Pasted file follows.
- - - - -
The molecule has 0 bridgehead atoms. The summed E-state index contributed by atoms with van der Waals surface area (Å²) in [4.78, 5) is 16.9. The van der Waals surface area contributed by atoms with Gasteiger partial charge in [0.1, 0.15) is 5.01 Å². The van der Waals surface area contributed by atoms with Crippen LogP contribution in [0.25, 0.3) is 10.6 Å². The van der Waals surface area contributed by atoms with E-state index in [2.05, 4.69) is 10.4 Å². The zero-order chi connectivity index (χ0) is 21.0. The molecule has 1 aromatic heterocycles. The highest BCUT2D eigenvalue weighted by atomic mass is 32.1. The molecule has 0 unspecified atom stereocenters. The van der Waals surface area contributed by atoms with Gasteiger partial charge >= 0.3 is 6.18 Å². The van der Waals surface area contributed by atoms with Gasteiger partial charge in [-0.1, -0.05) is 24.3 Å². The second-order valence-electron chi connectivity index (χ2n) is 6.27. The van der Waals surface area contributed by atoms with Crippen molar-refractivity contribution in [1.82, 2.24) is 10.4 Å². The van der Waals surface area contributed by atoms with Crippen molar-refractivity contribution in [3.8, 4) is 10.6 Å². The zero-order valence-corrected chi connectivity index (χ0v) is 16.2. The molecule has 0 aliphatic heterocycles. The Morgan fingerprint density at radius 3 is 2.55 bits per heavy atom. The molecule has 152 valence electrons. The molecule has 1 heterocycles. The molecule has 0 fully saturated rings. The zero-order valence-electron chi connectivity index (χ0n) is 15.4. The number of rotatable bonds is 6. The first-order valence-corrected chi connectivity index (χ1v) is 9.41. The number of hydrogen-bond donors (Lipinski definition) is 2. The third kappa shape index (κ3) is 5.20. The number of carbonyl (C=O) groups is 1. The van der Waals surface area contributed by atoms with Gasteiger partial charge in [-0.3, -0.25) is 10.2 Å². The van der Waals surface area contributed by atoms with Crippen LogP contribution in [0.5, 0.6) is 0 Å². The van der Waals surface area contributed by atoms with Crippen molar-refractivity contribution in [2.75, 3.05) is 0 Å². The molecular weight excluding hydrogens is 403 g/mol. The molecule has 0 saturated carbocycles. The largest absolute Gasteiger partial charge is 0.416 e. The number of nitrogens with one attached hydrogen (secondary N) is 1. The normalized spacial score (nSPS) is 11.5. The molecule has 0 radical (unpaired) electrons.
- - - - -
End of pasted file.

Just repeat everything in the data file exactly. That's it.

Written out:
The molecule has 0 bridgehead atoms. The summed E-state index contributed by atoms with van der Waals surface area (Å²) in [4.78, 5) is 16.9. The van der Waals surface area contributed by atoms with Gasteiger partial charge in [0.1, 0.15) is 5.01 Å². The van der Waals surface area contributed by atoms with Crippen LogP contribution in [0.25, 0.3) is 10.6 Å². The van der Waals surface area contributed by atoms with E-state index in [2.05, 4.69) is 10.4 Å². The zero-order chi connectivity index (χ0) is 21.0. The molecule has 1 aromatic heterocycles. The highest BCUT2D eigenvalue weighted by atomic mass is 32.1. The molecule has 0 unspecified atom stereocenters. The van der Waals surface area contributed by atoms with Gasteiger partial charge >= 0.3 is 6.18 Å². The van der Waals surface area contributed by atoms with Gasteiger partial charge in [-0.1, -0.05) is 24.3 Å². The second-order valence-electron chi connectivity index (χ2n) is 6.27. The van der Waals surface area contributed by atoms with Crippen molar-refractivity contribution in [1.82, 2.24) is 10.4 Å². The van der Waals surface area contributed by atoms with Crippen molar-refractivity contribution in [3.8, 4) is 10.6 Å². The zero-order valence-corrected chi connectivity index (χ0v) is 16.2. The molecule has 0 aliphatic heterocycles. The Morgan fingerprint density at radius 3 is 2.55 bits per heavy atom. The molecule has 152 valence electrons. The molecule has 1 heterocycles. The molecule has 0 fully saturated rings. The zero-order valence-electron chi connectivity index (χ0n) is 15.4. The number of rotatable bonds is 6. The first-order valence-corrected chi connectivity index (χ1v) is 9.41. The number of hydrogen-bond donors (Lipinski definition) is 2. The third kappa shape index (κ3) is 5.20. The number of carbonyl (C=O) groups is 1. The van der Waals surface area contributed by atoms with Gasteiger partial charge in [-0.3, -0.25) is 10.2 Å². The van der Waals surface area contributed by atoms with Crippen LogP contribution in [0.5, 0.6) is 0 Å². The van der Waals surface area contributed by atoms with Crippen molar-refractivity contribution in [2.75, 3.05) is 0 Å². The molecular weight excluding hydrogens is 403 g/mol. The molecule has 0 saturated carbocycles. The largest absolute Gasteiger partial charge is 0.416 e. The number of nitrogens with one attached hydrogen (secondary N) is 1. The normalized spacial score (nSPS) is 11.5. The molecule has 0 radical (unpaired) electrons.